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Cancun was a missed opportunity. What practical plans does the Commonwealth have to help to drive through the Doha development agenda? Agreement on the need to relaunch it is a welcome step and is all very well, but should not an attempt be made within the Commonwealth to seek agreement on some of the issues that remain outstanding, and thus send a powerful signal to the rest of the world and the other countries involved in the process?

While recognising the assistance that is already provided to developing countries in trade negotiations, may I ask the Prime Minister also to consider my proposal for an advocacy fund, financed by developed countries, to help developing countries obtain access to high-quality economic and legal advice on trade issues?

The Commonwealth is a microcosm of the world. It embraces north and south, Muslim and Christian, rich and poor. It has the potential to play a much more prominent role in tackling the key challenges facing the world today—terrorism, free trade, the promotion of democracy and the protection of human rights and the environment. I welcome the fact that the Commonwealth consultative group on the environment, which I inaugurated in 1992 with the Environment Minister of India, continues to meet. The work on sustainable development, the work of the Commonwealth ministerial action group and the co-operation between Commonwealth Education and Health Ministers, among others, also bear testimony to the Commonwealth's potential. Does the Prime Minister not agree that there is a good deal more scope for such co-operation between Commonwealth Governments working together to show the way forward to the rest of the world?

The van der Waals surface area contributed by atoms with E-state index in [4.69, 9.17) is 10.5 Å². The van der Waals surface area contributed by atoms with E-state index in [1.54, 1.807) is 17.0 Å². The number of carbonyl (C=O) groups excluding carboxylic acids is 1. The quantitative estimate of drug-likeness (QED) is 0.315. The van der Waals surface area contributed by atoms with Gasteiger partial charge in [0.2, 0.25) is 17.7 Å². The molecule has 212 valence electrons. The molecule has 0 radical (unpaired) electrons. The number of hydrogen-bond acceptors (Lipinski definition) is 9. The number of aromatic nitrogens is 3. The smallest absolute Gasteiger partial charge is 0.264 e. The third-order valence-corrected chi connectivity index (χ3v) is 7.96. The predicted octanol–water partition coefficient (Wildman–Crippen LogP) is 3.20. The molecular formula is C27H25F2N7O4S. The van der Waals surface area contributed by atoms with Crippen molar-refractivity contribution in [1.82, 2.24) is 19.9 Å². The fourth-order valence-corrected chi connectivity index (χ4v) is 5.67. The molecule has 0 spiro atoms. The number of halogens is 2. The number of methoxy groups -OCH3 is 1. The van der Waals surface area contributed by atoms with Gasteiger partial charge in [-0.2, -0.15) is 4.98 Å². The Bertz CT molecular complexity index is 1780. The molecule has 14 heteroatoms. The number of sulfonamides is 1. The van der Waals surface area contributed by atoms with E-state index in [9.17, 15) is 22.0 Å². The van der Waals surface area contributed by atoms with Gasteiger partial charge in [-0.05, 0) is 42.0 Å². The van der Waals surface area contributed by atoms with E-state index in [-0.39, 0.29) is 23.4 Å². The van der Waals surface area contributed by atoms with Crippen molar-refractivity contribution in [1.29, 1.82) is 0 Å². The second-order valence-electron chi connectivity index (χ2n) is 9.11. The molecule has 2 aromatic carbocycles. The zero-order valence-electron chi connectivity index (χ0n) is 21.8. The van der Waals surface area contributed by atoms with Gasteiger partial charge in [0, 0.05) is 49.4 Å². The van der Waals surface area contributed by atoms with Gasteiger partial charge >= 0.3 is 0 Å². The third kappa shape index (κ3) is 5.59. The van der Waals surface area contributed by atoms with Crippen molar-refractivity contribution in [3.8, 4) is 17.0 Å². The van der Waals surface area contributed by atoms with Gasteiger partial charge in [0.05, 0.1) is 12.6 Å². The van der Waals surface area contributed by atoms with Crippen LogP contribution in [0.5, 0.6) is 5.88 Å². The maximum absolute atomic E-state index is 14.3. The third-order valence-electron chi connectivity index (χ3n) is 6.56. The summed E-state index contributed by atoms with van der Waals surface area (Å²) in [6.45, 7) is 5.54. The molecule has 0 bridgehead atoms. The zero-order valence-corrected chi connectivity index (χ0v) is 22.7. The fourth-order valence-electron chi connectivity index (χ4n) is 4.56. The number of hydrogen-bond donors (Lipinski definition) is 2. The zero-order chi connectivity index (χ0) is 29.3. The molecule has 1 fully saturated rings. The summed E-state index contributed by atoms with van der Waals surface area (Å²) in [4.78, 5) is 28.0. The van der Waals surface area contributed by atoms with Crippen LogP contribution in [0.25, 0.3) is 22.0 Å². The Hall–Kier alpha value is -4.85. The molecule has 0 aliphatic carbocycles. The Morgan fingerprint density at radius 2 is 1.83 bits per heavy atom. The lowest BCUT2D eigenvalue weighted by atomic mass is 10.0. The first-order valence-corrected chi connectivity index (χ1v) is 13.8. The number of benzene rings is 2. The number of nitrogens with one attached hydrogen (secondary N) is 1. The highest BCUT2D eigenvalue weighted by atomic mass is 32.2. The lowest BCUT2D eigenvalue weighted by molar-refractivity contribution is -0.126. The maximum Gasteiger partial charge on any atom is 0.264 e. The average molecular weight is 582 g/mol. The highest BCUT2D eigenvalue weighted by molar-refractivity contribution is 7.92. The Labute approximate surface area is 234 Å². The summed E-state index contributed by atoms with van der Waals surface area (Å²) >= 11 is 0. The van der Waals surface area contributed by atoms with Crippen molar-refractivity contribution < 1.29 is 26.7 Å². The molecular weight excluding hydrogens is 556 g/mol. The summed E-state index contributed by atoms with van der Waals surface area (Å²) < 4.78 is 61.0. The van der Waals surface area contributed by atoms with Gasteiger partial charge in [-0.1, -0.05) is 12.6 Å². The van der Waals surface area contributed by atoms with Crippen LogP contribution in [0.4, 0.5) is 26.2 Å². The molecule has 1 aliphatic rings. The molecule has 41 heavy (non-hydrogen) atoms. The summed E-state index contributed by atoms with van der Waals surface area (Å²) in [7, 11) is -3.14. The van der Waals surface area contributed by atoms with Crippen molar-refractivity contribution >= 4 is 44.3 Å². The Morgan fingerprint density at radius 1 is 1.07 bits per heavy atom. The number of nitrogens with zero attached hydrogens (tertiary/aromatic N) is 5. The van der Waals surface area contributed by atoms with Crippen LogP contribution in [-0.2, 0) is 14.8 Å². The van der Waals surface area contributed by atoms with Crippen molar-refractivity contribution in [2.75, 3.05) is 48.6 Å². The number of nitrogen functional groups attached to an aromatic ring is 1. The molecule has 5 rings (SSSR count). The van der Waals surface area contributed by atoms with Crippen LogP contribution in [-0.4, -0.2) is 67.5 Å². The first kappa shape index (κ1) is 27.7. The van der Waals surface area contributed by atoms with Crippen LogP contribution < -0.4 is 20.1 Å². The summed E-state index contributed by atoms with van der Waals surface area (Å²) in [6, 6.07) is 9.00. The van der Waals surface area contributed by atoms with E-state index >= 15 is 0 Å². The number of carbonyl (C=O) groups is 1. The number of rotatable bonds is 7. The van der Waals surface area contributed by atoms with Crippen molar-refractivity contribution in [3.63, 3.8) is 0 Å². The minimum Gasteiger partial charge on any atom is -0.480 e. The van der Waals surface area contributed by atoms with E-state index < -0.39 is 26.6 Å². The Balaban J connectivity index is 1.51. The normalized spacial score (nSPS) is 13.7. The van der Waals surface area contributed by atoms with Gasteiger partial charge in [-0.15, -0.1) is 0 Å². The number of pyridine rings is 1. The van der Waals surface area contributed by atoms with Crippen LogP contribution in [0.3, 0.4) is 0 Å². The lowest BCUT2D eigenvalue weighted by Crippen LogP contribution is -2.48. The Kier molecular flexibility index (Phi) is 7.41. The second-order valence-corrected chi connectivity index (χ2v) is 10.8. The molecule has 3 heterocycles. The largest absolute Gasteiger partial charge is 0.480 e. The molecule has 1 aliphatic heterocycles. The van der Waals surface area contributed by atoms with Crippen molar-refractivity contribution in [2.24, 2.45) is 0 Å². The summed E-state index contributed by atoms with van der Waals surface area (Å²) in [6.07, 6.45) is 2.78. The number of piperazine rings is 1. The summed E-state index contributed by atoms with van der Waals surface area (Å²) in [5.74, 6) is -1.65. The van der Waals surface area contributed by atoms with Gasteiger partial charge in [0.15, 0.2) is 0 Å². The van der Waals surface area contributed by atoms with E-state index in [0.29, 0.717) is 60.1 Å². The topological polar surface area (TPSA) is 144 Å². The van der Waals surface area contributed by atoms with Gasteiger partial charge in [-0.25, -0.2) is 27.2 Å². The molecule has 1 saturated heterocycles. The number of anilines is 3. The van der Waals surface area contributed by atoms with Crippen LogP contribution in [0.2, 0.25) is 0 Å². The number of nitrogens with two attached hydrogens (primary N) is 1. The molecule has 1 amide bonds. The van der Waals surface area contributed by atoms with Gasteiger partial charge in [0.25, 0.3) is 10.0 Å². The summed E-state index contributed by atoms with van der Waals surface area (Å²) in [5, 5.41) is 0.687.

The Prime Minister: I add my thanks to the hon. Member for New Forest, West (Mr. Swayne) for his service in Iraq, which is greatly appreciated.

I thank the right hon. and learned Member for Folkestone and Hythe (Mr. Howard) for his congratulations on the result that we achieved in relation to Zimbabwe. It is important to approach this issue with two things in mind. We are guided to a large extent—I think rightly—by what the MDC and other opposition groups in Zimbabwe say. We try therefore to keep whatever measures we are taking in line with the measures that they are asking us to take. They are on the ground and they know best what helps, and the situation in Zimbabwe is such that, in the end, it is from within that the main change will come.

It is for that reason that on sanctions, for example, we have tried to proceed in a way that such groups support. They do not support general sanctions against the population; they support targeted sanctions, and that is what we have been trying to ensure are put into effect and that is what we managed to get the EU to agree to. We keep under review the number of people to whom we can extend the sanctions and it is certainly worth considering business people and others if we can identify measures that will be effective.

We have put this issue before the United Nations Commission on Human Rights on many occasions, but the problem with a Security Council resolution is that—again, to be blunt about it—the difference of view applies between most members of the Commonwealth

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and some of the states in the region. Unless the states in the region are prepared to say that they believe that a UN resolution would be advantageous, it is quite difficult to get one through the UN.

We try in every way that we can, including through the statements that were forthcoming from Kofi Annan recently, to put the maximum pressure on Zimbabwe. In the end, there is only one thing that will work—the pressure that we can put on. We can do that by sending signals, and that is why it is important that the Commonwealth sends such a signal. However, we must do that by being honest with people about the fact that there is a limit to what can be done from the outside. It is very important that we give every support to democratic groups in Zimbabwe and, in addition, that we work even harder on persuading the other countries in the region that it is in their interests not to support Mugabe and the Zimbabwean regime, but to facilitate national reconciliation in the interests of changing the regime.